I lived in a house like that while in college, and these landlords are just as singleminded and community-hating as mine was.

Thursday, January 21, 2010

What the Middle School opposition is saying

I'm trying to read between the lines of the message being sent by those who are opposed to renovating the Middle School.
  • It's going to cost us far too much money, they say. They say it with full-page ads in the New Paltz Times (which run $800, I've heard), and they say it with mass-produced lawn signs. The supporters are sticking to writing letters and repainting their old signs.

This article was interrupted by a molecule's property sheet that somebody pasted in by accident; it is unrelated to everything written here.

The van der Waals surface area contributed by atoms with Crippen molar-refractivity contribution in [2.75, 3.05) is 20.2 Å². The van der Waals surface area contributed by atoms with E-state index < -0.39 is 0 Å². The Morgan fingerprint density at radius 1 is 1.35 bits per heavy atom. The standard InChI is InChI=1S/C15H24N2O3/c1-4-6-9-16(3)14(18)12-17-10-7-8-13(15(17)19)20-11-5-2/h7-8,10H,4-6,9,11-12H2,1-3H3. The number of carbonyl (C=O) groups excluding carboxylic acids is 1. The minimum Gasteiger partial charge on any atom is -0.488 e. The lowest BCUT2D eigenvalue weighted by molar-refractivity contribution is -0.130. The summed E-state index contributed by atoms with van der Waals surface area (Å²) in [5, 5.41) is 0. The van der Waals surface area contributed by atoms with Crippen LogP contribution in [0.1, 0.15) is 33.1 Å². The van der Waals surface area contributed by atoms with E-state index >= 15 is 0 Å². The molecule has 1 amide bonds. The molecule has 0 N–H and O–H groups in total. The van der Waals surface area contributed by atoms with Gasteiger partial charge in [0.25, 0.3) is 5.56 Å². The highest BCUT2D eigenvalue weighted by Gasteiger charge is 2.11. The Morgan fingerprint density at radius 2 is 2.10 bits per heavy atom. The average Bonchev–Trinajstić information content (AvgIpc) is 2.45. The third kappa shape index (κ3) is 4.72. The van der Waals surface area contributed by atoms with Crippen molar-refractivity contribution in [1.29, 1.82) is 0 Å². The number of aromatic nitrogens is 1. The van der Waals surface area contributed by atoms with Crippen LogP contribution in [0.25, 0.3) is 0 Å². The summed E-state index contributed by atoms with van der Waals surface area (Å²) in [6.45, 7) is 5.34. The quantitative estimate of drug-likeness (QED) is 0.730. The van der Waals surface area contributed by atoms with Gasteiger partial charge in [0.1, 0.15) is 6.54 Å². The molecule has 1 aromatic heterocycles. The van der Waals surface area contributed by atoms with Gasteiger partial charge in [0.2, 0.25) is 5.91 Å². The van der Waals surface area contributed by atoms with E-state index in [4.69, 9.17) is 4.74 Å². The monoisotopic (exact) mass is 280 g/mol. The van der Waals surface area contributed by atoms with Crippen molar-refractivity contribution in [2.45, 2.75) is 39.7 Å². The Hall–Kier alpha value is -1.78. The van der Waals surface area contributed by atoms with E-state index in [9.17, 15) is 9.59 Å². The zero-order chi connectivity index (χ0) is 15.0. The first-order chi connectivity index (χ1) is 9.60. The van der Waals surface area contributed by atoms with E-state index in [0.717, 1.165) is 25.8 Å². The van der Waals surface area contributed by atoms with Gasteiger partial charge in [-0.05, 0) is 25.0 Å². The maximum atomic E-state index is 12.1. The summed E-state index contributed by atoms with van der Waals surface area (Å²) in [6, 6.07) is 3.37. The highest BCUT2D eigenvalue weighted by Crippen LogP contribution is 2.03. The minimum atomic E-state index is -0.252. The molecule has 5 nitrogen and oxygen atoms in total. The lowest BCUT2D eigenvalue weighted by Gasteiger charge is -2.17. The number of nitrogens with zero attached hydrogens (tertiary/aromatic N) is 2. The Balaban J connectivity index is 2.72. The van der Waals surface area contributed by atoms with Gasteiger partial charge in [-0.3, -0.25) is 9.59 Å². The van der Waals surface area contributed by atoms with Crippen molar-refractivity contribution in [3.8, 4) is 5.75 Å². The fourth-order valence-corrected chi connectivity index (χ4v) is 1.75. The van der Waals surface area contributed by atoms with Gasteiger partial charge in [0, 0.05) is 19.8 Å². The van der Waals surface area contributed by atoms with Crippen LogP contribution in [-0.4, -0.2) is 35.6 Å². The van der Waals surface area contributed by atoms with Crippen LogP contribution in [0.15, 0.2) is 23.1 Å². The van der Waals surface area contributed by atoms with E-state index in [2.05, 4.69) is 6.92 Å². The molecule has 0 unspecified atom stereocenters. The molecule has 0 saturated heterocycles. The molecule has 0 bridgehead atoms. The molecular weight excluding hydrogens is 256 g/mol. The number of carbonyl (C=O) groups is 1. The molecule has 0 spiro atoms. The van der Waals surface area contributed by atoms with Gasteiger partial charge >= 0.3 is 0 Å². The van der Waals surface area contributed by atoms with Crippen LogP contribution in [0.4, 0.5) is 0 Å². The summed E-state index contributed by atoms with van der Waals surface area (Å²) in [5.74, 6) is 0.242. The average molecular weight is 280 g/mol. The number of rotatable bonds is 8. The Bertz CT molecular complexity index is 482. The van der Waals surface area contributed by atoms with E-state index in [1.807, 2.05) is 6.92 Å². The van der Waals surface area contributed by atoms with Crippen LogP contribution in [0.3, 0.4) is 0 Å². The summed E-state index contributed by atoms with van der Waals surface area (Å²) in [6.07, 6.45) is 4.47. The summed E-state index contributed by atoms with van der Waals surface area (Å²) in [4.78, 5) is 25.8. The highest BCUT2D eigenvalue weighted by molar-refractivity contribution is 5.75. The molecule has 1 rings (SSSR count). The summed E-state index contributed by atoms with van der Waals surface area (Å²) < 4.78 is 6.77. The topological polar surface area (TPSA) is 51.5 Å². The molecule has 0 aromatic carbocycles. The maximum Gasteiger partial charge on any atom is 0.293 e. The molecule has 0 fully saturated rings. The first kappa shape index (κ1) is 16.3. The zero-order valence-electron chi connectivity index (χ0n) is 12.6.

• They say it with a lot of landlords, who are paying taxes that will not directly benefit them or their children. Many of the supporters have children in the school system (although some of us are supporting it because it benefits the community, which we see as a home, not a revenue source).
  • They never say they don't want to support education, even though some of them probably do. People get emotional about children (some love them, some hate them) and it's probably for the best to leave emotions out of the discussion because they just cloud the issue.
  • They find interesting ways to frame their arguments. This week's paper has several folks pointing to the gym roof collapse is proof that this renovation isn't necessary. I'm intrigued - wouldn't a freshly-renovated building require less maintenance and be less likely to have problems?